Balancing Act

Sandy_HeardI read a lot of HR blogs, benefit publications and employer surveys about how cost is a major factor when employers make benefits decisions. “Cost” is a broad term. Are we talking about the cost to the employee or the employer? Are we talking about hard dollar costs or soft dollar costs? While the monetary cost of a benefits plan certainly matters, employers must also consider their employees’ psyche: WIIFM (What’s in it for me)?

Playing to Two Audiences

According to the 2013 MetLife Employee Benefit Trends Study, 40% of employees look to their employer for more help in achieving financial security through employee benefits, compared to only 29% the year prior. In other words, benefits are incredibly important to employees right now.

As VP of Human Resources & Training, my goal is to balance the needs of our business with New Benefits’ greatest asset: our people. It can sometimes be difficult to walk the line, especially when it comes to benefits.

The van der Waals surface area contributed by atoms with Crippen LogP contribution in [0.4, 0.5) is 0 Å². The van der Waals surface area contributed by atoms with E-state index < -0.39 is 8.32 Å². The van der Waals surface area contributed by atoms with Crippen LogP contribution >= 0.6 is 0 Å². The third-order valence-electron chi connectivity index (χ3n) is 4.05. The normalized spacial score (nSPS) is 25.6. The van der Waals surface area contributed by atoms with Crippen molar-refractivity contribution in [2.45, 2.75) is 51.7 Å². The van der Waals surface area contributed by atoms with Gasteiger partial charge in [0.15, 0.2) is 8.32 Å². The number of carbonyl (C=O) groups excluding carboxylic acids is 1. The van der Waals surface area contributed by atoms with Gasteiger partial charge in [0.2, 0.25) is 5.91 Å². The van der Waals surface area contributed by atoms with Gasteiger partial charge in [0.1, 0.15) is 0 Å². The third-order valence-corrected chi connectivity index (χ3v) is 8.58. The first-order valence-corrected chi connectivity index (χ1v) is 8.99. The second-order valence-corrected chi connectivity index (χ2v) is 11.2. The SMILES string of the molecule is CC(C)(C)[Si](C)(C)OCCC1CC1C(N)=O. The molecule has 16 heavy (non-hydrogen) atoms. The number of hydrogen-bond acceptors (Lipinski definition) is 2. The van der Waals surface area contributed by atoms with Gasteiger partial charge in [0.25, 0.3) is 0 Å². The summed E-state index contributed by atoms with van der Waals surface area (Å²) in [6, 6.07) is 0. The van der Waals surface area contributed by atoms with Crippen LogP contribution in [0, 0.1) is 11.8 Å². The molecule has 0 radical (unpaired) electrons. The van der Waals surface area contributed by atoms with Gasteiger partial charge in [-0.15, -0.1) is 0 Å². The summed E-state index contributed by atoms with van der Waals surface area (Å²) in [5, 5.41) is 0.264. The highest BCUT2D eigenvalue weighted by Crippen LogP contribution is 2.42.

Guaranteed vs. Potential Impact

Employers should consider whether their employees would prefer a guaranteed impact or a potential impact on their paycheck. In my experience, most employees would rather have a lower amount coming out of their paycheck versus paying a higher premium for benefits they may or may not use.  Unfortunately, this typically means they’ll have a higher deductible and the potential for increased out-of-pocket expenses.

This is why I look to my broker for guidance and suggestions on products to help New Benefits and our employees reduce costs. Telehealth is one such solution. As Dulce pointed out in a previous blog, telehealth saves employees on co-pays and reduces costs for the employer. According to The American Medical Association (AMA), more than 70% of doctor’s office visits can be handled over the phone.

For healthy employees who never come close to hitting their deductible, telehealth offers an effective way to minimize out-of-pocket expenses. When employees use telehealth instead of visiting their primary care physician for a minor illness, such as sinus infection or cold, the employer avoids having a claim hit their loss ratio numbers. This can lead to major savings for the employer and employee come renewal time.

– Sandy Heard, VP of Human Resources & Training

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